|Creative commons license attribution|
The points the presenter made about publishing on social media were also interesting. Contracts and licences override copyright. Whenever you sign up to a social media site such as Facebook, Twitter, Blogger or Instagram for example, you are agreeing with their terms of service which are not always favourable to the individual. I decided to have a careful look at Blogger's Terms of Service, which come under the broader Google Terms of Service. Of particular interest is what social media sites say they will do with content uploaded by users. Have a look for yourself, but they basically say that you're giving Google a licence to use your content for a wide range of activities that they define in the TOS, but which seems to be limited to operating, promoting and improving Google services.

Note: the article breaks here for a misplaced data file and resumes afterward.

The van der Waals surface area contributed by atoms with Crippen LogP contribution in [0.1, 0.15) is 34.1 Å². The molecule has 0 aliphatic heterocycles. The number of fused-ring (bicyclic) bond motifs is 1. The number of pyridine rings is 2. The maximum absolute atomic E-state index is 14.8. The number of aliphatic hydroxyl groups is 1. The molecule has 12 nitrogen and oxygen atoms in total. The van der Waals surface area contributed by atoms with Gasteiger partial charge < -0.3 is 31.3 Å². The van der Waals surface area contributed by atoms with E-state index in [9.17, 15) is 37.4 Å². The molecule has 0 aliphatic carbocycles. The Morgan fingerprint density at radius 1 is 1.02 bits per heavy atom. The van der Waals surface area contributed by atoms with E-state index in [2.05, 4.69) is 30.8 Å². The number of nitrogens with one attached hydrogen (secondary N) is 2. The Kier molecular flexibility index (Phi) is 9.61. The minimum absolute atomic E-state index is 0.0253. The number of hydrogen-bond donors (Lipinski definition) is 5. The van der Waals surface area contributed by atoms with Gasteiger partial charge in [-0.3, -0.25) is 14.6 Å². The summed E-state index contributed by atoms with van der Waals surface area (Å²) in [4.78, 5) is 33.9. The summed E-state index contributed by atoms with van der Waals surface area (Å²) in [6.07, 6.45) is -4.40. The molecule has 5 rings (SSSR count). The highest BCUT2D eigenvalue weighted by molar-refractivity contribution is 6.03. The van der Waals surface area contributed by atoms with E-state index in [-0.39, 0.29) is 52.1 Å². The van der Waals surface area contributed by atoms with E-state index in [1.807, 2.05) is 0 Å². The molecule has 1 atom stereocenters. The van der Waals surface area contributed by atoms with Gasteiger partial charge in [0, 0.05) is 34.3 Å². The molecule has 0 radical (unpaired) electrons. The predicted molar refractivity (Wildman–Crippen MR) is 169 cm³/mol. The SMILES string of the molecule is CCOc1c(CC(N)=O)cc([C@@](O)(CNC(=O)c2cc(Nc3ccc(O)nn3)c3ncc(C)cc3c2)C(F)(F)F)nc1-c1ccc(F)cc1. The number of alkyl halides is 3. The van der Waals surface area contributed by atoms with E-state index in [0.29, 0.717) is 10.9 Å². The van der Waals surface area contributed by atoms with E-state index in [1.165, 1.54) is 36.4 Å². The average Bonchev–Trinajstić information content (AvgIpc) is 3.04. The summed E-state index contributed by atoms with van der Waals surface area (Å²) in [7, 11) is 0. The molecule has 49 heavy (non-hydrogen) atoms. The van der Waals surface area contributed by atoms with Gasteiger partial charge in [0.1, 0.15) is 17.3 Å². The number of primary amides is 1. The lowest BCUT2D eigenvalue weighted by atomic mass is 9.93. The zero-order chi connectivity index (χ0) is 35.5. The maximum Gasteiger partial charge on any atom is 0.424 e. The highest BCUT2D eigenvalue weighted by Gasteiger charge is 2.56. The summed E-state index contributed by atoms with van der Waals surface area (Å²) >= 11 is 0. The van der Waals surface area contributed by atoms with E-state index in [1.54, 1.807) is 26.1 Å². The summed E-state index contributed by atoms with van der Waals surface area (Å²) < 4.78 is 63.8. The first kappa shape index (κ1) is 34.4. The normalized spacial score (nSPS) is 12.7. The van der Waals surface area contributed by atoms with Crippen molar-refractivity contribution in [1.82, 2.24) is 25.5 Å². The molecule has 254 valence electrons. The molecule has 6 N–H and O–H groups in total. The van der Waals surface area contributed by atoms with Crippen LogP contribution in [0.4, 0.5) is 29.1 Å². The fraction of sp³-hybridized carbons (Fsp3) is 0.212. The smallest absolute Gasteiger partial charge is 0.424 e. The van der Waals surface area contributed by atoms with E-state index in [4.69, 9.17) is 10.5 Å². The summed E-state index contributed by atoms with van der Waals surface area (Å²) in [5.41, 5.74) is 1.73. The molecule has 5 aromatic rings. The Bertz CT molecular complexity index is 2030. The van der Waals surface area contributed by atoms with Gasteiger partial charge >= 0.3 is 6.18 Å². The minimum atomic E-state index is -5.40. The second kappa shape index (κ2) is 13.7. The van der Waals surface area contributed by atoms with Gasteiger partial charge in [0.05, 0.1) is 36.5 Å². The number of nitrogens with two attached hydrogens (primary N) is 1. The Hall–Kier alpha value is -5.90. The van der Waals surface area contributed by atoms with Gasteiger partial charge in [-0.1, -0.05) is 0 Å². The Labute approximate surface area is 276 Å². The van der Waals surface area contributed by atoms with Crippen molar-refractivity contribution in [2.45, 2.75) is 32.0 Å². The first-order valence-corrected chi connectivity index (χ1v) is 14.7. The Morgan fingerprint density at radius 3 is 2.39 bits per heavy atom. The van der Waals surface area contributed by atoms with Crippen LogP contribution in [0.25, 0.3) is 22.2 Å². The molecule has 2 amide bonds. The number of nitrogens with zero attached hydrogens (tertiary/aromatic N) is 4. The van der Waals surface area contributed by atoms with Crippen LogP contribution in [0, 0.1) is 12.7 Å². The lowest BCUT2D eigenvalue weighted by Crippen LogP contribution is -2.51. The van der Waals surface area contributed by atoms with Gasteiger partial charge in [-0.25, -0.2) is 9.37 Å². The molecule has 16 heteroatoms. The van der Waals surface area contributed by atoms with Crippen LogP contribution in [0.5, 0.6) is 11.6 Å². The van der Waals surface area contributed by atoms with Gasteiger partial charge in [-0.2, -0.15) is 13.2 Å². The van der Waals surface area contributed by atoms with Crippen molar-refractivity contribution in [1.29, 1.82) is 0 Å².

That's what I've agreed to by starting this blog...
It was clear from today's presentation that copyright law isn't keeping up to date with what we are able to do with digital technology, both as individuals and organisations. The Australian Digital Alliance are pushing to right this copyright imbalance that is being discussed as part of the present copyright inquiry in Australia. They have produced a nice interactive micro-site full of copyright wrongs - check it out here.
A fun fact from the microsite to finish with - did you know that it is an infringement of copyright law to include a YouTube video in a presentation to colleagues at work or at a conference? You can show them the clip on the YouTube site however, if I understand correctly. This copyright law is a very tricky business!